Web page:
The writing’s on the mall
Are you a retailer looking to go big in the USA? Think again.
Australian retailers who are possibly eyeing the huge US consumer market for growth are now faced with some very mixed signals. On the one hand, economic growth in the birthplace of the mall is currently robust, and the sheer weight of population – now exceeding 320 million and only likely to shrink if Donald Trump gets his wall built – is still imposing, despite the bigger numbers in China and India.
But with shoppers now often preferring to go online or to off-price formats that occupy lower-rent real estate, the venerable regional shopping centre is at bigger risk than ever before. And space at the centres that still work well is so tight that prospective tenants either have to wait interminably and then face steepling rents, or they get turned down flat. Most retailers who think they can just waltz into ‘trophy’ centres like South Coast Plaza in Orange County, California, are in for a rude awakening.
The trouble is that South Coast Plaza is in an elite group that vastly outperforms the average US mall.
So retailers from outside the US who might think that this is a great time to be in US shopping centres should choose with great care. In the first half of this year, the largest department store company, Macy’s, will close about 15 per cent of its stores. Or at least that is the number that has been announced so far. Major store closing announcements by other retail chains are being mooted and most industry observers believe that a massive repurposing of retail real estate will occur over the next few years.
For perspective, the scale of this rationalisation will probably result in the closure of an amount of retail space equivalent to more than twice the total amount of all retail space in Australia.
According to the shopping centre industry’s peak body, the International Council of Shopping Centers non-anchor tenant sales productivity at regional shopping centres declined by 2.4 per cent in the year through October 2016, to approximately $5,014 per sqm. By excluding common mall anchors like department stores, this metric actually understates the problems being faced by US malls.
Both traffic and sales have been declining at physical stores for some time, and by a non-trivial amount. According to a report issued by Fung Global Retail and Technology last November, the fall-off in traffic was more than nine per cent since January 2015. Only increases in conversion and sales per customer had prevented sales from going into a tailspin.
The same report estimated that the top 20 per cent of US regional shopping centres (those that generate sales of just over $5,900 per sqm and referred to as ‘A’ malls) produce an astonishing 72 per cent of sector sales. You don’t need to be a mathematician to understand how long a shadow this casts over the remaining 800 or so malls.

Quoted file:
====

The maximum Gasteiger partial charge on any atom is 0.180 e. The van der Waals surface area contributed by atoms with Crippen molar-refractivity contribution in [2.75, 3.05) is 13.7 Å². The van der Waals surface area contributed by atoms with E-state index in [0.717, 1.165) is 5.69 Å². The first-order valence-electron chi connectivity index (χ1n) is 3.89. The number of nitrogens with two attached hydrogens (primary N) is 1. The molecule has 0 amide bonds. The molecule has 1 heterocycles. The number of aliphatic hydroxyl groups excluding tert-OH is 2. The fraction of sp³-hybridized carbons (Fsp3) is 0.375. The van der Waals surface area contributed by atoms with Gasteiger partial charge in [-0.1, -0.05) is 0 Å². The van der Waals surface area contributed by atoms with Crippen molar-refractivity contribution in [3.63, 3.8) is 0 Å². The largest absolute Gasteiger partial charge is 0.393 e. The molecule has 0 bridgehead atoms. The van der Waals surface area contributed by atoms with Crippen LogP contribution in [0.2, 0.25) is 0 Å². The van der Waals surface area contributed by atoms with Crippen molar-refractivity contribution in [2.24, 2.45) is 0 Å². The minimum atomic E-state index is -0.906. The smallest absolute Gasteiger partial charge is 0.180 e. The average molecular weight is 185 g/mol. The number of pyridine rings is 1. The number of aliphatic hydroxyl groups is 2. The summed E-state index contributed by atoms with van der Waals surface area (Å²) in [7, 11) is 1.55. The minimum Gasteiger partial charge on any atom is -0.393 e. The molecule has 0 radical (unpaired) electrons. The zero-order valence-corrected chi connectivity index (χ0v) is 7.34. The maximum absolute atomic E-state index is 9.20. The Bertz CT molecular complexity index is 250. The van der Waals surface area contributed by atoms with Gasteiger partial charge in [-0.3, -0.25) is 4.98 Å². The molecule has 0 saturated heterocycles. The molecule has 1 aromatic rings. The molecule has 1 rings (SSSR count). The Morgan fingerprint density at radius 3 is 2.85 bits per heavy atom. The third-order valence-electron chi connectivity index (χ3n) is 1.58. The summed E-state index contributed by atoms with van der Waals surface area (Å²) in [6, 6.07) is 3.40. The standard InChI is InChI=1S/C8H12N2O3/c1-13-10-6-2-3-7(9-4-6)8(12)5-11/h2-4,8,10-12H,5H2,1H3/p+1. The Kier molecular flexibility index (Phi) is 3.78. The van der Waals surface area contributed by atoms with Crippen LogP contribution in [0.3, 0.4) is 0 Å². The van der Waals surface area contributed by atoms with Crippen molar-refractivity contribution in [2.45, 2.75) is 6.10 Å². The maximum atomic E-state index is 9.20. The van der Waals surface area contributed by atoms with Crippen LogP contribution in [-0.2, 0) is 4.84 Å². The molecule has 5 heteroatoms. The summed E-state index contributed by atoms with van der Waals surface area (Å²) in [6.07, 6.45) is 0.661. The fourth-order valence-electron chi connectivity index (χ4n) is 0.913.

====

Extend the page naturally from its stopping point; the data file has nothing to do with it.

One of the underlying problems is that categories that were stars when the regional shopping centre was in the ascendant during the golden decades from 1970-2000 are now performing pretty horribly, particularly ready-to-wear clothing that is migrating online. Amazon is set to surpass Macy’s imminently as the America’s biggest apparel retailer by sales volume, if it hasn’t already.
Not surprising then, that many believe the writing is on the mall’s wall.
Is there a good counter-argument? Yes. The ‘A’ malls, many of which are positioned to capture the tourist market as well as affluent local demographics, continue to steam ahead. The wedge in performance between these centres and the rest of the pack continues to widen. Examples of such outperformers are the top performing centres in the US, Bal Harbour Shops in Bal Harbour, Florida, with sales per sqm in excess of US$30,000, The Grove in Los Angeles (which generates sales of approximately US$23,000 per sqm), Woodbury Common Premium Outlets outside of New York City (US$17,000 per sqm) and Ala Moana in Hawaii (US$15,000 per sq.m).
The news isn’t all bad at many of the lesser centres either, with some categories still doing ok despite the general deterioration in the apparel category. Athletic footwear and athleisure are trendy and functional, and personal care is thriving among members of the selfie generation whose appearance on social media platforms has become just as important – if not more so – than their appearance in the street.
And then, of course, regional shopping centres are being helped by the introduction of more and better food concepts.
Cyclical factors are also in their favour. US consumer confidence at its highest level in 15 years, stock prices are near record highs and interest rates are still well below historical ‘normal’ levels.
Republican control of both houses and the executive branch could presage an end to legislative gridlock and improve confidence among the business community.
Recent sales trends overall have been good: retail sales during the holiday period will probably be up somewhere in the area of 4 per cent, extrapolating from early measures.
Overall, the situation isn’t quite as dire as the impending retail space rationalisation suggests. Still, for retailers seriously looking at breaking into the US market, be careful. There are still some great centres to be in, but the price you pay will be high.
Michael Baker is a Sydney-based retail consultant and former head of research at the International Council of Shopping Centers. [email protected]